Once upon a time, Ayamonte was the Spanish town where the Portuguese in Algarve went to buy candies (Spanish “caramelos” were a reference, and, together with the cheaper shrimps, a good pretext to cross the river).
Now, there’s a bridge, and Portuguese keep crossing the river, with a new purpose – to refuel their cars.
What to see in Ayamonte?
Well… maybe… you know… … Portugal, just across the river!
Seafood and stuff to Portuguese
In the “good old days” Ayamonte was famous among the Portuguese for selling seafood at a very cheap price.
We Portuguese are better than Spanish cooking seafood, so many people bought there to cook at home.
The prices normalized, and today the visitors prefer to eat in location just to taste the different tastes.
Commerce is not so strong anymore, but buying abroad keeps being a temptation.
In a city that is far from being very beautiful, the main square makes the difference.
Small but well balanced, the combination of typical construction, tiles and garden, becomes very harmonious.
The “ayuntamiento” is a typical building from the 18th century, with an adjacent modern adding.
Located in central square, it shows some typical tiles.
Church of “Nuestra Señora de las Angustias”
The most remarkable detail in the main church of Ayamonte is a virgin’s image from the 16th century, venerated since then.
A legend says that it was discovered by fishermen in the sea, close to Castro Marim.
I never used the beaches near Ayamonte, because they seem identical to those in the Portuguese side of Guadiana river.
Warm water, calm surf, a large stripe of sand, and some wind, are the common characteristics.
The best beach in Ayamonte is Isla Canela, a sandy island close to the city, and connected by a small bridge.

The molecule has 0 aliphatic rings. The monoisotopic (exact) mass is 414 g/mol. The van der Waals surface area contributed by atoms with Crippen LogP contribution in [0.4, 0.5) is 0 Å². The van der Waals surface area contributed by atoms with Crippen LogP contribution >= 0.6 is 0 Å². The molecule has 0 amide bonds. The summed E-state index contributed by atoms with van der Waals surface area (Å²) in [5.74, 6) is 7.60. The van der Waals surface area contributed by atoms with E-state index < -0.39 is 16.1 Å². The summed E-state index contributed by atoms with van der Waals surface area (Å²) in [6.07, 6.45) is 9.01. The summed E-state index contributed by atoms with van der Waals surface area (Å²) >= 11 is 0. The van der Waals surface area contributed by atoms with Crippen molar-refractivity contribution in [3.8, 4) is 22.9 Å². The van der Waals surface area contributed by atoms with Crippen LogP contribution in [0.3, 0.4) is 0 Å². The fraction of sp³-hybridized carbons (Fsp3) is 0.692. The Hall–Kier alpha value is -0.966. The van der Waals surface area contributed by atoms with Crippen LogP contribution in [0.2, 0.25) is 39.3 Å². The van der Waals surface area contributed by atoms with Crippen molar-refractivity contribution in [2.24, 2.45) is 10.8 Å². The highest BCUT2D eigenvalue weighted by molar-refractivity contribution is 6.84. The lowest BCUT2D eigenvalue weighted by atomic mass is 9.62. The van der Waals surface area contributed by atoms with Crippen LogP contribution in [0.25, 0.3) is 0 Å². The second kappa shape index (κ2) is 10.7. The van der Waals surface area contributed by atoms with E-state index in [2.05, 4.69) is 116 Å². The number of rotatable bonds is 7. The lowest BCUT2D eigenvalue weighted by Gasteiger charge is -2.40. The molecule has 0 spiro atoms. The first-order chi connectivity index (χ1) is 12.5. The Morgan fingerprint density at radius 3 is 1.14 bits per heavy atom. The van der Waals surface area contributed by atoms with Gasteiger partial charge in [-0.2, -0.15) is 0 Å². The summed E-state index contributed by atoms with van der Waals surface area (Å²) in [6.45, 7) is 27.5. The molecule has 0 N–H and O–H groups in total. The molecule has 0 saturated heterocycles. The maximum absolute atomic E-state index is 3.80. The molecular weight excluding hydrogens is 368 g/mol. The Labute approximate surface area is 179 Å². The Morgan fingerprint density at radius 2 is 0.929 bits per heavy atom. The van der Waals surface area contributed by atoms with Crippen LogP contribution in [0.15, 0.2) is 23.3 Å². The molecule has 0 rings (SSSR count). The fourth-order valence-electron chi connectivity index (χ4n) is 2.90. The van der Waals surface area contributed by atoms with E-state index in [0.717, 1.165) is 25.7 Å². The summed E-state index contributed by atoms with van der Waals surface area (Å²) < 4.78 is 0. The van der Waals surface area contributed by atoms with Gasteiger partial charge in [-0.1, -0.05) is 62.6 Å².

Heavy construction allows a few hotels and many apartments lining the beach at a smart distance.
The marina of Ayamonte seems to be special for its location – it is rather central, with the city unfolding around it.
I never saw many boats there, which means that the economical conditions may be less attractive than its look.
I didn’t feel comfortable in my recent visit to the beaches of Ayamonte.
In my previous visit I saw wild empty and shallow dunes bordering a calm sea. Now, the dunes are there, but lined with heavy construction, at a respectful distance. So dense that we cannot imagine the beaches without it.
It seems a dense residential area, so spread that the few commercial support that I saw seems insufficient.
Next time I will have a more careful look.
Now a funny story:
I’ve been once more in Ayamonte, and once more I confirmed that Ayamonte is not exactly my favorite place in Spain.
Leaving town, Fernanda saw a stony wall, whose cement had exactly the color that she wanted to be used in one of our walls, that was being covered with stone.
I had to make a picture, to show to the mason.
Arriving at home I printed the picture, and, preparing to erase it, I discovered that it is, maybe, the prettiest picture that I have from Ayamonte, and… couldn’t do it.
Funny thing! Now I have a doubt: Is Ayamonte really as banal as I think, or is it me who couldn’t see its beauty?